Just ahead, partially obscured by the roadside vegetation I saw this head of a bird pointing up toward the sky, brown, with some white striped markings including one crossing its eye, an American Bittern. I had never photographed one before. In fact I’m not sure I’ve ever even seen one. It was right by the berm, motionless, but I could tell that if I drove any closer I was going to spook it and there was no getting out of the car. That would surely ruin my chance. I had to take a shot now. Unfortunately with the angle I had I was going to get either the passenger side rear view mirror or the frame of the windshield in the shot. I took a chance and inched the car forward until I could shoot between the two. I was lucky. He held his position just long enough for one clear shot. At the sound of the shutter, he slowly and silently crept across the shoreline weeds into the reeds just offshore. He then found what he felt was a secure hiding place and froze, providing me one more shot of just his head. These birds are fairly common, yet are rarely seen as they are known to be very secretive blend in well with their habitats. They are more often heard, having a call that has been described as a “congested pump”. They are in the Heron family and are usually most active at dusk. I had already photographed Black Gallinules, Great Blue Herons, Little Blue Herons, Double Crested Cormorants, Mottled Ducks, American Coots, and one Alligator, and this was a slow day.
The unusual thing was, I was not in some far off swamp along Florida’s St. Johns River in my kayak. I was in of all places, a sewage treatment plant, specifically the City of Titusville’s Blue Heron Water Reclamation Facility.
The City of Titusville, in creating the Blue Heron Facility for the treatment of waste-water, including a 300 acre engineered wetlands have also created a birding and wildlife photography hot-spot. The wetland is divided into seven cells: one pond cell, three deep marsh cells, and three shallow marsh cells, with the water levels of each cell managed to provide optimal conditions for the target vegetation types to treat the waste-water through biological processes. The cells are separated by berms while a perimeter berm surrounds the entire wetlands. The perimeter berm can be driven, biked or hiked in a counter- clockwise direction while the inner berms separating the individual cells can be walked. By virtue of various cells hosting different vegetative communities attracting different wildlife species this area attracts a huge diversity of bird species providing a tremendous opportunity for birders to add to their “Life Lists” while photographers can add additional species to their portfolios. The ability to shoot from a vehicle is also a tremendous asset as vehicles make great photo blinds. Be sure to stop at the office and sign out when leaving, while a logbook is also available for visitors to record unique sightings. Over 100 species have been recorded here and the wetlands are listed as a stop on the Great Florida Birding Trail. The highest bird species diversities will occur during the fall and spring migrations with many species spending the entire winter here. However, even though the diversity decreases during the warmer months, the residents here including Sandhill Cranes, many Heron and Egret species, and others use these wetlands for breeding and rearing their young, provide great photo opportunities. For birders visiting the Central Florida Area, these wetlands are a must see. Alligators, Otters, and even the occasional deer.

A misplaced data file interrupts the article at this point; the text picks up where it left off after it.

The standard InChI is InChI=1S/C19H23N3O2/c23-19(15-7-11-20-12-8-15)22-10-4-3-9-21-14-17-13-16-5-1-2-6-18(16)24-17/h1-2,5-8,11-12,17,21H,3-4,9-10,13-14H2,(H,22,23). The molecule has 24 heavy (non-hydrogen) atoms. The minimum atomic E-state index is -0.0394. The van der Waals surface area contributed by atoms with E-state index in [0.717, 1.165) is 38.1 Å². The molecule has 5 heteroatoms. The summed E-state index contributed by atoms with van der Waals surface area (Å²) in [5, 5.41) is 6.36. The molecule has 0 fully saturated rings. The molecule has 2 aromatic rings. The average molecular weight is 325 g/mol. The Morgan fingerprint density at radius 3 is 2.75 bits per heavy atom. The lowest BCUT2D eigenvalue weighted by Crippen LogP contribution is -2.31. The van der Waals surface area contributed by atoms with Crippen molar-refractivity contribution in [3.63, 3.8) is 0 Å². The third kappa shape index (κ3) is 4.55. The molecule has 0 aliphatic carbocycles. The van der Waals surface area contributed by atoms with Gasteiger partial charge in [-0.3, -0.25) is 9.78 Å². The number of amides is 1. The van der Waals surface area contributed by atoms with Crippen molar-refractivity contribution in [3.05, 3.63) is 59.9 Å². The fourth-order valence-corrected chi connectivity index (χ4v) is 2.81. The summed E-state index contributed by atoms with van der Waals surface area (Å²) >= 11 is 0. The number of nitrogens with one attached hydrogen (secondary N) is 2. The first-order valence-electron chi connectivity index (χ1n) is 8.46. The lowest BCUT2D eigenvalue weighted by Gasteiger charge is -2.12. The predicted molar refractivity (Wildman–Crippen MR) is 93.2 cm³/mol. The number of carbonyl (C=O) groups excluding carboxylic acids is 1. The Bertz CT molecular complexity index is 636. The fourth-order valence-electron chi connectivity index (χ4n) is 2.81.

When to go: The Gates to the Blue heron Wetlands open at 7:00 AM and close at 3:30 PM, Monday through Friday. They do not leave the gates open on weekends as there is usually only one employee on site, but you can still visit.
To visit the wetlands on a weekend, call 321-383-5642 the Friday before and let them know what to you would like to arrive. The attendant will be sure to open the gate shortly before your scheduled time. Carry the above phone number with you in case you are running late to let them know. They will reschedule your time. It is asked that all visitors sign in at the office upon arrival and sign out when you leave. They also have a book for you to record any unusual sightings.
The Blue Heron Water Reclamation Facility is located at 4800 Deep Marsh Road on the south side of Highway 50, about a half mile west of I-95 in Titusville. If driving from the east you will have to do a U-turn at the Great Outdoors entrance on Highway 50 (Plantation Drive). The entrance to the wetlands will be the next right almost immediately after the U-turn.